How to implement `Clone` trait for a struct with `Box<dyn A>` field

I have a struct C, which has a field n of type Box<trait object>:

trait A {}

#[derive(Clone)]
struct B {}

impl A for B {}

struct C {
    n: Box<dyn A>
}

How can I implement the Clone trait on C so that I can do this:

let b: Box<dyn A> = Box::new(B);
let c = C { n: b };

let c_clone = c.clone();

I tried this, but does not work:

impl Clone for Box<dyn A + Clone> {
    fn clone(&self) -> Box<dyn A> {
        Box::new(self.clone())
    }
}
impl Clone for C {
    fn clone(&self) -> Self {
        C { n: self.n.clone()}
    }
}

It’s generally impossible to clone (owned) trait objects using the Clone trait directly. However, it might be possible for you to add a custom method fn foo(&self) -> Box<dyn A> to the A trait that implementors are supposed to implement using cloning. In fact, this can be further aided with a supertrait and a blanket impl… let me show some code:

// new “helper” super trait
trait CloneAsA {
    fn clone_as_a(&self) -> Box<dyn A>;
}
// with a blanket impl:
impl<T: A + Clone> CloneAsA for T {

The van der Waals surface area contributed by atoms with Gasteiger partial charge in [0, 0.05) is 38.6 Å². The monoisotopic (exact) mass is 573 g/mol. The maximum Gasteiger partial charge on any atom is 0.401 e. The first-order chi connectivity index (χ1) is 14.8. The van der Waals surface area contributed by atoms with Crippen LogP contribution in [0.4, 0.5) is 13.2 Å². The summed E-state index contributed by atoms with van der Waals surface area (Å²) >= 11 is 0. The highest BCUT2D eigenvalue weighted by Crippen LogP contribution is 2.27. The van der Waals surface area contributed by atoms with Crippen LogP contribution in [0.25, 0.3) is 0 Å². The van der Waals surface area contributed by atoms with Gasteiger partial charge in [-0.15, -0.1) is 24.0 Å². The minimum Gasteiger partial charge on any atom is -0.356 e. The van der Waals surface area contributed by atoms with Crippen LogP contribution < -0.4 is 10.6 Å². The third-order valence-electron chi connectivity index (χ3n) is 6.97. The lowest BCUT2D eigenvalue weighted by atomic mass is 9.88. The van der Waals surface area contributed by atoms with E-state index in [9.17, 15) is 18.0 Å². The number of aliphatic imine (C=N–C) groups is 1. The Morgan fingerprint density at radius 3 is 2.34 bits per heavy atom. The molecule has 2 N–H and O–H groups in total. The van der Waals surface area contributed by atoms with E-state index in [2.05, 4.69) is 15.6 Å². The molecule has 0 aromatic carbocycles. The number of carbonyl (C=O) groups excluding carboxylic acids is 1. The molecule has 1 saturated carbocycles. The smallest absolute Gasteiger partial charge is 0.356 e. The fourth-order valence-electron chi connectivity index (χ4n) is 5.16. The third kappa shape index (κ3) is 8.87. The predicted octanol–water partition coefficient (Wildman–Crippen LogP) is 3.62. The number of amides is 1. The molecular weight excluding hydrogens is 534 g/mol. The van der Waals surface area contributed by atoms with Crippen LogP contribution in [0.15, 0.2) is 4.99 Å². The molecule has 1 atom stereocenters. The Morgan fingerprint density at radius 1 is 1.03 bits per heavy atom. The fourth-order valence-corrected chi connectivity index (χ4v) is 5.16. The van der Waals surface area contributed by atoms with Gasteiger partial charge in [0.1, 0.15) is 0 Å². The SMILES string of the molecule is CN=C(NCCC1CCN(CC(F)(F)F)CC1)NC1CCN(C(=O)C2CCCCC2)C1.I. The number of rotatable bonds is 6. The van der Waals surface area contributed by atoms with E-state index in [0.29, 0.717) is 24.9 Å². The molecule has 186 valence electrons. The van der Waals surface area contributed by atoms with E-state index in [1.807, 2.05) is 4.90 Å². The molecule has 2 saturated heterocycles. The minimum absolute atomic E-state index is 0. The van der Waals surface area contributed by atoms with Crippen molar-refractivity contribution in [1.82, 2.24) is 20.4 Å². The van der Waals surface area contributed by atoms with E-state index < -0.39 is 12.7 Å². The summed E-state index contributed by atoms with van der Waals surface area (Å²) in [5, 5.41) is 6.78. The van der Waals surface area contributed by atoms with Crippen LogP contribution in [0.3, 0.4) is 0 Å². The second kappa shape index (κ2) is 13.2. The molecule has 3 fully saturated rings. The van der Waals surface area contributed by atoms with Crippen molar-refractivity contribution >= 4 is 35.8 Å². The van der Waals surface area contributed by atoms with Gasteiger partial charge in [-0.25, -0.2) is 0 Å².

fn clone_as_a(&self) -> Box<dyn A> {
        Box::new(self.clone())
    }
}

trait A: CloneAsA + 'static {}

#[derive(Clone)]
struct B {}

impl A for B {}

struct C {
    n: Box<dyn A>
}

impl Clone for C {
    fn clone(&self) -> Self {
        Self {
            n: self.n.clone_as_a(),
        }
    }
}

Note how the blanket impl and super trait together make it possible that implementors no longer have to provide the clone_as_a method manually.


Further alternatives include using the dyn-clone trait (here’s some example code)…

…or perhaps you might want shared-ownership trait objects (like Arc<dyn A>) after all, in which case cloning would become trivial.

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